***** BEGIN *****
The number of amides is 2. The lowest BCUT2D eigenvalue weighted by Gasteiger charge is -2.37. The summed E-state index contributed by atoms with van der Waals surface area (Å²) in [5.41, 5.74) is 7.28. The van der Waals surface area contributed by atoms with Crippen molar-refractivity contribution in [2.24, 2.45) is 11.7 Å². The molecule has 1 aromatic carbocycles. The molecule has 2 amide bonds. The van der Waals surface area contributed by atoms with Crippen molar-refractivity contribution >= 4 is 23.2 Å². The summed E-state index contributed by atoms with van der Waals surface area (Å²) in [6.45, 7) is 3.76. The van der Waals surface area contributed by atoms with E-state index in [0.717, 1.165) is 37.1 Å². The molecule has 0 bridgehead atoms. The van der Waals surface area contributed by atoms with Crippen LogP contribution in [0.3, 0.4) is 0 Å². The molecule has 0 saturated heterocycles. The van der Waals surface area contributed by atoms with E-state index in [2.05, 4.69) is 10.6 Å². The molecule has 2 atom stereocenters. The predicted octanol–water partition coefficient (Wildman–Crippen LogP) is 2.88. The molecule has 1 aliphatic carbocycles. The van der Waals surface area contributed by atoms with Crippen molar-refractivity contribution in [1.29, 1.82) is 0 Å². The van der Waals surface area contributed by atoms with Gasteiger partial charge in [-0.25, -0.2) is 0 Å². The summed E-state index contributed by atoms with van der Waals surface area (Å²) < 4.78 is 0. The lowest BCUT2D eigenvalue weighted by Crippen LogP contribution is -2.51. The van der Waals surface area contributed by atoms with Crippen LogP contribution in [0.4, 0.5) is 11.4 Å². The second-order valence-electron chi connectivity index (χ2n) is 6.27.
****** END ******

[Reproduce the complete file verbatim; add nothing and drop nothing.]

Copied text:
The number of amides is 2. The lowest BCUT2D eigenvalue weighted by Gasteiger charge is -2.37. The summed E-state index contributed by atoms with van der Waals surface area (Å²) in [5.41, 5.74) is 7.28. The van der Waals surface area contributed by atoms with Crippen molar-refractivity contribution in [2.24, 2.45) is 11.7 Å². The molecule has 1 aromatic carbocycles. The molecule has 2 amide bonds. The van der Waals surface area contributed by atoms with Crippen molar-refractivity contribution >= 4 is 23.2 Å². The summed E-state index contributed by atoms with van der Waals surface area (Å²) in [6.45, 7) is 3.76. The van der Waals surface area contributed by atoms with E-state index in [0.717, 1.165) is 37.1 Å². The molecule has 0 bridgehead atoms. The van der Waals surface area contributed by atoms with Crippen LogP contribution in [0.3, 0.4) is 0 Å². The molecule has 0 saturated heterocycles. The van der Waals surface area contributed by atoms with E-state index in [2.05, 4.69) is 10.6 Å². The molecule has 2 atom stereocenters. The predicted octanol–water partition coefficient (Wildman–Crippen LogP) is 2.88. The molecule has 1 aliphatic carbocycles. The van der Waals surface area contributed by atoms with Crippen molar-refractivity contribution in [1.29, 1.82) is 0 Å². The van der Waals surface area contributed by atoms with Gasteiger partial charge in [-0.25, -0.2) is 0 Å². The summed E-state index contributed by atoms with van der Waals surface area (Å²) < 4.78 is 0. The lowest BCUT2D eigenvalue weighted by Crippen LogP contribution is -2.51. The van der Waals surface area contributed by atoms with Crippen LogP contribution in [0.4, 0.5) is 11.4 Å². The second-order valence-electron chi connectivity index (χ2n) is 6.27.